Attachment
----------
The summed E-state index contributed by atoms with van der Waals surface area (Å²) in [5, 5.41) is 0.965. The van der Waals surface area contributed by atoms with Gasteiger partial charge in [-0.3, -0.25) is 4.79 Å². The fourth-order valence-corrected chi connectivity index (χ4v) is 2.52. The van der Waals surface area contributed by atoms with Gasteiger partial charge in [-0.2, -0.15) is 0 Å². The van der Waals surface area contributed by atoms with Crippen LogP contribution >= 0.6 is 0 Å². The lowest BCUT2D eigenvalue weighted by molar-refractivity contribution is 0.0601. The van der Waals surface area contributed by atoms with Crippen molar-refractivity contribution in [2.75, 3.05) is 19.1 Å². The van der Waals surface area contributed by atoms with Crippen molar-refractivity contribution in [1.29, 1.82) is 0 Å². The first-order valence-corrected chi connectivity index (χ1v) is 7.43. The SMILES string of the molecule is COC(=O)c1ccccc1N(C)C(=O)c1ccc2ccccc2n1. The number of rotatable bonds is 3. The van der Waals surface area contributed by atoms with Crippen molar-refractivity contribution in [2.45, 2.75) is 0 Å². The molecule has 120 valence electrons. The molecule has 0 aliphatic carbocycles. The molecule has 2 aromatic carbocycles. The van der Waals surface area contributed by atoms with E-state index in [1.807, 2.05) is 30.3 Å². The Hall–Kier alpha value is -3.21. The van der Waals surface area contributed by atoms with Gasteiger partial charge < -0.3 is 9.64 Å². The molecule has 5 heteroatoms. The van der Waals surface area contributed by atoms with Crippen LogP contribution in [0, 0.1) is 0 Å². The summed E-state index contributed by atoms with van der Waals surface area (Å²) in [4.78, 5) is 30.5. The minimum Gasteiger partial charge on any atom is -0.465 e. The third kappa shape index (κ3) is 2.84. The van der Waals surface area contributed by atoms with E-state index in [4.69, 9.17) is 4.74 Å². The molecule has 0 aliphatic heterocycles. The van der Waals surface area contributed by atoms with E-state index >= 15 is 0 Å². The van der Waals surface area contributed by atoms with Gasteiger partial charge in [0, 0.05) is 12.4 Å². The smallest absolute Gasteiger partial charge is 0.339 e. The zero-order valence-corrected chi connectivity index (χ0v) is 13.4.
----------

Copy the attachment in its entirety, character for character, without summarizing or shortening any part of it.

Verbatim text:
The summed E-state index contributed by atoms with van der Waals surface area (Å²) in [5, 5.41) is 0.965. The van der Waals surface area contributed by atoms with Gasteiger partial charge in [-0.3, -0.25) is 4.79 Å². The fourth-order valence-corrected chi connectivity index (χ4v) is 2.52. The van der Waals surface area contributed by atoms with Gasteiger partial charge in [-0.2, -0.15) is 0 Å². The van der Waals surface area contributed by atoms with Crippen LogP contribution >= 0.6 is 0 Å². The lowest BCUT2D eigenvalue weighted by molar-refractivity contribution is 0.0601. The van der Waals surface area contributed by atoms with Crippen molar-refractivity contribution in [2.75, 3.05) is 19.1 Å². The van der Waals surface area contributed by atoms with Crippen molar-refractivity contribution in [1.29, 1.82) is 0 Å². The first-order valence-corrected chi connectivity index (χ1v) is 7.43. The SMILES string of the molecule is COC(=O)c1ccccc1N(C)C(=O)c1ccc2ccccc2n1. The number of rotatable bonds is 3. The van der Waals surface area contributed by atoms with Crippen molar-refractivity contribution in [2.45, 2.75) is 0 Å². The molecule has 120 valence electrons. The molecule has 0 aliphatic carbocycles. The molecule has 2 aromatic carbocycles. The van der Waals surface area contributed by atoms with E-state index in [1.807, 2.05) is 30.3 Å². The Hall–Kier alpha value is -3.21. The van der Waals surface area contributed by atoms with Gasteiger partial charge < -0.3 is 9.64 Å². The molecule has 5 heteroatoms. The van der Waals surface area contributed by atoms with Crippen LogP contribution in [0, 0.1) is 0 Å². The summed E-state index contributed by atoms with van der Waals surface area (Å²) in [4.78, 5) is 30.5. The minimum Gasteiger partial charge on any atom is -0.465 e. The third kappa shape index (κ3) is 2.84. The van der Waals surface area contributed by atoms with E-state index in [4.69, 9.17) is 4.74 Å². The molecule has 0 aliphatic heterocycles. The van der Waals surface area contributed by atoms with E-state index >= 15 is 0 Å². The van der Waals surface area contributed by atoms with Gasteiger partial charge in [0, 0.05) is 12.4 Å². The smallest absolute Gasteiger partial charge is 0.339 e. The zero-order valence-corrected chi connectivity index (χ0v) is 13.4.